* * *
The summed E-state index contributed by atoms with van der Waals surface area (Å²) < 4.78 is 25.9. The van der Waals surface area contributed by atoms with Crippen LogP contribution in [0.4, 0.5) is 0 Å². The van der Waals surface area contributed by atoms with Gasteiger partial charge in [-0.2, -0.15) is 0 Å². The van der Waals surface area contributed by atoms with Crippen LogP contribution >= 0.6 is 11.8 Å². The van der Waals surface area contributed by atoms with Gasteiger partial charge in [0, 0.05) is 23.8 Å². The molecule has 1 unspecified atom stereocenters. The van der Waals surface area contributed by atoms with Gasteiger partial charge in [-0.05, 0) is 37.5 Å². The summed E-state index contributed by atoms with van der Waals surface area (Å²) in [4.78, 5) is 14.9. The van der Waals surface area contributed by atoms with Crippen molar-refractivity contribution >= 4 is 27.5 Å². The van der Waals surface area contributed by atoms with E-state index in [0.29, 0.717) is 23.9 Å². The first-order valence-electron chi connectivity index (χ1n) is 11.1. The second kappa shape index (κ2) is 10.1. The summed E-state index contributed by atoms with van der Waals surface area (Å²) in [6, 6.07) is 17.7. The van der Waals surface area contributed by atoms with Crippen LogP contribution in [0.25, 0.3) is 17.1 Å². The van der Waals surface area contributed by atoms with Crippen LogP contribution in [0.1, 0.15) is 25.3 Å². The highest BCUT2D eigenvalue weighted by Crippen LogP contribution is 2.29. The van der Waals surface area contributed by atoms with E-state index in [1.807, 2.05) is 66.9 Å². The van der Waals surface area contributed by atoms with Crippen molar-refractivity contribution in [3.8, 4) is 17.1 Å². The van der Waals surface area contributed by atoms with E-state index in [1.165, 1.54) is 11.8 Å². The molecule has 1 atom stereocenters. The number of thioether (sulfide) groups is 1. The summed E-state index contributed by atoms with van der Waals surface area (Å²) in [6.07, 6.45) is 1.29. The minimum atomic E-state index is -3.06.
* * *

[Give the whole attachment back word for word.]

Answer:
The summed E-state index contributed by atoms with van der Waals surface area (Å²) < 4.78 is 25.9. The van der Waals surface area contributed by atoms with Crippen LogP contribution in [0.4, 0.5) is 0 Å². The van der Waals surface area contributed by atoms with Gasteiger partial charge in [-0.2, -0.15) is 0 Å². The van der Waals surface area contributed by atoms with Crippen LogP contribution >= 0.6 is 11.8 Å². The van der Waals surface area contributed by atoms with Gasteiger partial charge in [0, 0.05) is 23.8 Å². The molecule has 1 unspecified atom stereocenters. The van der Waals surface area contributed by atoms with Gasteiger partial charge in [-0.05, 0) is 37.5 Å². The summed E-state index contributed by atoms with van der Waals surface area (Å²) in [4.78, 5) is 14.9. The van der Waals surface area contributed by atoms with Crippen molar-refractivity contribution >= 4 is 27.5 Å². The van der Waals surface area contributed by atoms with E-state index in [0.29, 0.717) is 23.9 Å². The first-order valence-electron chi connectivity index (χ1n) is 11.1. The second kappa shape index (κ2) is 10.1. The summed E-state index contributed by atoms with van der Waals surface area (Å²) in [6, 6.07) is 17.7. The van der Waals surface area contributed by atoms with Crippen LogP contribution in [0.25, 0.3) is 17.1 Å². The van der Waals surface area contributed by atoms with Crippen LogP contribution in [0.1, 0.15) is 25.3 Å². The highest BCUT2D eigenvalue weighted by Crippen LogP contribution is 2.29. The van der Waals surface area contributed by atoms with E-state index in [1.807, 2.05) is 66.9 Å². The van der Waals surface area contributed by atoms with Crippen molar-refractivity contribution in [3.8, 4) is 17.1 Å². The van der Waals surface area contributed by atoms with E-state index in [1.165, 1.54) is 11.8 Å². The molecule has 1 atom stereocenters. The number of thioether (sulfide) groups is 1. The summed E-state index contributed by atoms with van der Waals surface area (Å²) in [6.07, 6.45) is 1.29. The minimum atomic E-state index is -3.06.